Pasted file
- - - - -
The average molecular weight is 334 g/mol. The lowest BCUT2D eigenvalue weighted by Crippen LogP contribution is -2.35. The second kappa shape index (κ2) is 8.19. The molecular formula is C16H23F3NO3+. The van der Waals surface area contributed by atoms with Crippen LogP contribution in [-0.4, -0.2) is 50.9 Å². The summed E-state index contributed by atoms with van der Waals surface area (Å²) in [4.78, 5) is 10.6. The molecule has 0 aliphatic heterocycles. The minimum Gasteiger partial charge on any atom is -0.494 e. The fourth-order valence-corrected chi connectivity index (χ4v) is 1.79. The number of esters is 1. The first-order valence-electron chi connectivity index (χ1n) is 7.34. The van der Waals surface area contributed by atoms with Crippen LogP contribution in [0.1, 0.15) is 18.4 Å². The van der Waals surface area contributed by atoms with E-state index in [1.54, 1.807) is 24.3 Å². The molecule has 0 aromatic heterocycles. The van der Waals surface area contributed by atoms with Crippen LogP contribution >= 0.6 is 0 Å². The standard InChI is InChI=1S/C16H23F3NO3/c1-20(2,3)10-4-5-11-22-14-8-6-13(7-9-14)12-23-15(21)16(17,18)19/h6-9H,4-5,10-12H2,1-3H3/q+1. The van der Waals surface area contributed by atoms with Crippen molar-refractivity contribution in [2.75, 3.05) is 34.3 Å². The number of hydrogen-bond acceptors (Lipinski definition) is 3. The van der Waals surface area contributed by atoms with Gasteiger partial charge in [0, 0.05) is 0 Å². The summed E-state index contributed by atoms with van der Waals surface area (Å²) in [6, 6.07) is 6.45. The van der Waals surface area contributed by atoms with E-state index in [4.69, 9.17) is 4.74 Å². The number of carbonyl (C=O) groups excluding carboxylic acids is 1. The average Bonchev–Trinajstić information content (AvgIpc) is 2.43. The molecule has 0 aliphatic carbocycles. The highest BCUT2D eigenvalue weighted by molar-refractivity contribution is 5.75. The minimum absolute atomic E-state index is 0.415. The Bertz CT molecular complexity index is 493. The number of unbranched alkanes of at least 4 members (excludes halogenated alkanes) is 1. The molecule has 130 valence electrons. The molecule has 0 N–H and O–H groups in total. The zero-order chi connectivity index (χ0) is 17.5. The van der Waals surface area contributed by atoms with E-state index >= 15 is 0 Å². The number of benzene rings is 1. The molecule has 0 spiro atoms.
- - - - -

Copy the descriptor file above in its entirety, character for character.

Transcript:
The average molecular weight is 334 g/mol. The lowest BCUT2D eigenvalue weighted by Crippen LogP contribution is -2.35. The second kappa shape index (κ2) is 8.19. The molecular formula is C16H23F3NO3+. The van der Waals surface area contributed by atoms with Crippen LogP contribution in [-0.4, -0.2) is 50.9 Å². The summed E-state index contributed by atoms with van der Waals surface area (Å²) in [4.78, 5) is 10.6. The molecule has 0 aliphatic heterocycles. The minimum Gasteiger partial charge on any atom is -0.494 e. The fourth-order valence-corrected chi connectivity index (χ4v) is 1.79. The number of esters is 1. The first-order valence-electron chi connectivity index (χ1n) is 7.34. The van der Waals surface area contributed by atoms with Crippen LogP contribution in [0.1, 0.15) is 18.4 Å². The van der Waals surface area contributed by atoms with E-state index in [1.54, 1.807) is 24.3 Å². The molecule has 0 aromatic heterocycles. The van der Waals surface area contributed by atoms with Crippen LogP contribution >= 0.6 is 0 Å². The standard InChI is InChI=1S/C16H23F3NO3/c1-20(2,3)10-4-5-11-22-14-8-6-13(7-9-14)12-23-15(21)16(17,18)19/h6-9H,4-5,10-12H2,1-3H3/q+1. The van der Waals surface area contributed by atoms with Crippen molar-refractivity contribution in [2.75, 3.05) is 34.3 Å². The number of hydrogen-bond acceptors (Lipinski definition) is 3. The van der Waals surface area contributed by atoms with Gasteiger partial charge in [0, 0.05) is 0 Å². The summed E-state index contributed by atoms with van der Waals surface area (Å²) in [6, 6.07) is 6.45. The van der Waals surface area contributed by atoms with E-state index in [4.69, 9.17) is 4.74 Å². The number of carbonyl (C=O) groups excluding carboxylic acids is 1. The average Bonchev–Trinajstić information content (AvgIpc) is 2.43. The molecule has 0 aliphatic carbocycles. The highest BCUT2D eigenvalue weighted by molar-refractivity contribution is 5.75. The minimum absolute atomic E-state index is 0.415. The Bertz CT molecular complexity index is 493. The number of unbranched alkanes of at least 4 members (excludes halogenated alkanes) is 1. The molecule has 130 valence electrons. The molecule has 0 N–H and O–H groups in total. The zero-order chi connectivity index (χ0) is 17.5. The van der Waals surface area contributed by atoms with E-state index >= 15 is 0 Å². The number of benzene rings is 1. The molecule has 0 spiro atoms.